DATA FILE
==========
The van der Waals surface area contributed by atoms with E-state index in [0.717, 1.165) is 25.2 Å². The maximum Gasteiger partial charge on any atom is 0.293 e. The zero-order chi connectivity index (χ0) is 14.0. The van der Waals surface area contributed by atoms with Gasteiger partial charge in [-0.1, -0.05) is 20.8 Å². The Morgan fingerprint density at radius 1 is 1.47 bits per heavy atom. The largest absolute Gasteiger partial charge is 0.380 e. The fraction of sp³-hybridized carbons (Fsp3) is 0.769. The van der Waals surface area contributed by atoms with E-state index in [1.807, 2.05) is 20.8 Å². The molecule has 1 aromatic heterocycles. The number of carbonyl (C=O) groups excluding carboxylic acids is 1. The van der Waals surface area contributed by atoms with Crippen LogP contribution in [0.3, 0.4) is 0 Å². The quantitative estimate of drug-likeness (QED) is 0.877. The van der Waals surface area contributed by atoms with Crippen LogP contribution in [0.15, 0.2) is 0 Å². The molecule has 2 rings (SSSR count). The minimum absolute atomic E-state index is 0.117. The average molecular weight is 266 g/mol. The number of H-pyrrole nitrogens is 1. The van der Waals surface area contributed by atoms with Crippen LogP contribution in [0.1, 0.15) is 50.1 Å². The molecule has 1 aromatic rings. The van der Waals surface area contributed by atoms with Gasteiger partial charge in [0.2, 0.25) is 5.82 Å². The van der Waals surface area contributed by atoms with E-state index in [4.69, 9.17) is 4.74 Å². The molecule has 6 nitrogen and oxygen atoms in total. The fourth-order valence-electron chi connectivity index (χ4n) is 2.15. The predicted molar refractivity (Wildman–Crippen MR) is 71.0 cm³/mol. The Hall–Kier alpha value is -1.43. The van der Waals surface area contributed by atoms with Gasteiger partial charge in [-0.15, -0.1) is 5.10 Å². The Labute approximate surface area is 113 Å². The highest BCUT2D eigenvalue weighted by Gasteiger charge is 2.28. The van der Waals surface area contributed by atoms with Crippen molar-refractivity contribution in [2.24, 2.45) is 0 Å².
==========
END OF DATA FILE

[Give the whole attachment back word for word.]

The van der Waals surface area contributed by atoms with E-state index in [0.717, 1.165) is 25.2 Å². The maximum Gasteiger partial charge on any atom is 0.293 e. The zero-order chi connectivity index (χ0) is 14.0. The van der Waals surface area contributed by atoms with Gasteiger partial charge in [-0.1, -0.05) is 20.8 Å². The Morgan fingerprint density at radius 1 is 1.47 bits per heavy atom. The largest absolute Gasteiger partial charge is 0.380 e. The fraction of sp³-hybridized carbons (Fsp3) is 0.769. The van der Waals surface area contributed by atoms with E-state index in [1.807, 2.05) is 20.8 Å². The molecule has 1 aromatic heterocycles. The number of carbonyl (C=O) groups excluding carboxylic acids is 1. The van der Waals surface area contributed by atoms with Crippen LogP contribution in [0.3, 0.4) is 0 Å². The quantitative estimate of drug-likeness (QED) is 0.877. The van der Waals surface area contributed by atoms with Crippen LogP contribution in [0.15, 0.2) is 0 Å². The molecule has 2 rings (SSSR count). The minimum absolute atomic E-state index is 0.117. The average molecular weight is 266 g/mol. The number of H-pyrrole nitrogens is 1. The van der Waals surface area contributed by atoms with Crippen LogP contribution in [0.1, 0.15) is 50.1 Å². The molecule has 1 aromatic rings. The van der Waals surface area contributed by atoms with Gasteiger partial charge in [0.2, 0.25) is 5.82 Å². The van der Waals surface area contributed by atoms with E-state index in [4.69, 9.17) is 4.74 Å². The molecule has 6 nitrogen and oxygen atoms in total. The fourth-order valence-electron chi connectivity index (χ4n) is 2.15. The predicted molar refractivity (Wildman–Crippen MR) is 71.0 cm³/mol. The Hall–Kier alpha value is -1.43. The van der Waals surface area contributed by atoms with Gasteiger partial charge in [-0.15, -0.1) is 5.10 Å². The Labute approximate surface area is 113 Å². The highest BCUT2D eigenvalue weighted by Gasteiger charge is 2.28. The van der Waals surface area contributed by atoms with Crippen molar-refractivity contribution in [2.24, 2.45) is 0 Å².